Self-control in the modern provocation defence

Oxford Journal of Legal Studies 27 (1):49-73 (2005)
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Abstract

Most recent discussion of the provocation defence has focused on the objective test, and little attention has been paid to the subjective test. However, the subjective test provides a substantial constraint: the killing must result from a provocation that undermines the defendant's self-control. The idea of loss of self-control has been developed in both the philosophical and psychological literatures. Understanding the subjective test in the light of the conception developed there makes for a far more coherent interpretation of the provocation defence. It also makes clear just how radical various proposals for reform of the defence would be

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Richard Holton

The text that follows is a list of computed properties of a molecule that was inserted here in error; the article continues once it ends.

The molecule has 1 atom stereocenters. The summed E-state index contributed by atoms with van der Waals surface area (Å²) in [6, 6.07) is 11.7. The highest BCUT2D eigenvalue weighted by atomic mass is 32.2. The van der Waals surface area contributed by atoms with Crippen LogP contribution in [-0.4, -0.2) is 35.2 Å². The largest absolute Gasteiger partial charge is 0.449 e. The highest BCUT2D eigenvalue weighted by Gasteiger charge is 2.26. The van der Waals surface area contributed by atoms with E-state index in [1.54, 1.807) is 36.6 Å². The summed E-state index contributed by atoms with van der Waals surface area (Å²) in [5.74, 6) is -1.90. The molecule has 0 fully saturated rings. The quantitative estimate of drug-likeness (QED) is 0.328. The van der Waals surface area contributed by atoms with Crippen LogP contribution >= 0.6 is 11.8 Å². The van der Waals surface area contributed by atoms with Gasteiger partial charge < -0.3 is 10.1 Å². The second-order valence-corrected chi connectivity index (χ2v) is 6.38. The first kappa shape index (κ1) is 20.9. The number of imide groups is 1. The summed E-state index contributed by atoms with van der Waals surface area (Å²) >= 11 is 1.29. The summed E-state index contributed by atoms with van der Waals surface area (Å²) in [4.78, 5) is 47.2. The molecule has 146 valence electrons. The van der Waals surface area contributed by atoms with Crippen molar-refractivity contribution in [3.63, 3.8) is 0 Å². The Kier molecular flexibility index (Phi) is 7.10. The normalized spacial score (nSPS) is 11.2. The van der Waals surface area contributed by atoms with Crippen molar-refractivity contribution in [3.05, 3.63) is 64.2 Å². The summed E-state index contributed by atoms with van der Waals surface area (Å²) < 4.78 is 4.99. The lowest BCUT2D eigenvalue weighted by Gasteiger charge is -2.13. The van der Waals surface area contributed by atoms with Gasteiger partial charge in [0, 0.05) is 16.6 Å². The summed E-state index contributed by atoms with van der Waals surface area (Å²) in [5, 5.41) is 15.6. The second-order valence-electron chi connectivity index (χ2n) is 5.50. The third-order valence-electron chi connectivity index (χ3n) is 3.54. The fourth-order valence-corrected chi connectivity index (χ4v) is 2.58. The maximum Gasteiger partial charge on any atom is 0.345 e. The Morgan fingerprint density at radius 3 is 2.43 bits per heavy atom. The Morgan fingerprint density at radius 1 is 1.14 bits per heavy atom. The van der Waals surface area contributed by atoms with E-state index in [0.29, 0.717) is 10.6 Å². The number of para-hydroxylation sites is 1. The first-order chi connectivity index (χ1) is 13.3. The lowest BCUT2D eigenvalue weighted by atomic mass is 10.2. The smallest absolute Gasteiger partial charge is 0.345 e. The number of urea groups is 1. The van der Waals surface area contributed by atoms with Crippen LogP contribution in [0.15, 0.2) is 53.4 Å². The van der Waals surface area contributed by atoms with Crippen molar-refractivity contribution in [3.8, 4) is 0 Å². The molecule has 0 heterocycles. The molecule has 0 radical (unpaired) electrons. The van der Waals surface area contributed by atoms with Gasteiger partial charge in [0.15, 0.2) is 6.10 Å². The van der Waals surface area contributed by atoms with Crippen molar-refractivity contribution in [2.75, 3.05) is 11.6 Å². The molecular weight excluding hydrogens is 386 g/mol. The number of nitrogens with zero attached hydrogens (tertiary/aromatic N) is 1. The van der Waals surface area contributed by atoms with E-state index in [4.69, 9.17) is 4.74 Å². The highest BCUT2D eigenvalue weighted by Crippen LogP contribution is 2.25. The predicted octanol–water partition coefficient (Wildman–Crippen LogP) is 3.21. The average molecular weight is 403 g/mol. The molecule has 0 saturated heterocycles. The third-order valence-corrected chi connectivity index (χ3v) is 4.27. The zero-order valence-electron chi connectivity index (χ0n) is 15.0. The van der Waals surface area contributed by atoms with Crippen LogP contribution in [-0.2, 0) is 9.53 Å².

Cambridge University

Citations of this work

Deontology and Descartes’s Demon.Brian Weatherson - 2008 - Journal of Philosophy 105 (9):540-569.
A Liberal Account of Addiction.Bennett Foddy & Julian Savulescu - 2010 - Philosophy, Psychiatry, and Psychology 17 (1):1-22.
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References found in this work

Freedom of the will and the concept of a person.Harry G. Frankfurt - 1971 - Journal of Philosophy 68 (1):5-20.
Free agency.Gary Watson - 1975 - Journal of Philosophy 72 (April):205-20.
Freedom of the will and the concept of a person.Harry Frankfurt - 2004 - In Tim Crane & Katalin Farkas (eds.), Metaphysics: a guide and anthology. Oxford University Press UK.
Free Agency.Gary Watson - 1982 - In Free will. New York: Oxford University Press.
Decision Theory and Weakness of Will.Jeanette Kennett - 1991 - Pacific Philosophical Quarterly 72 (2):113-130.

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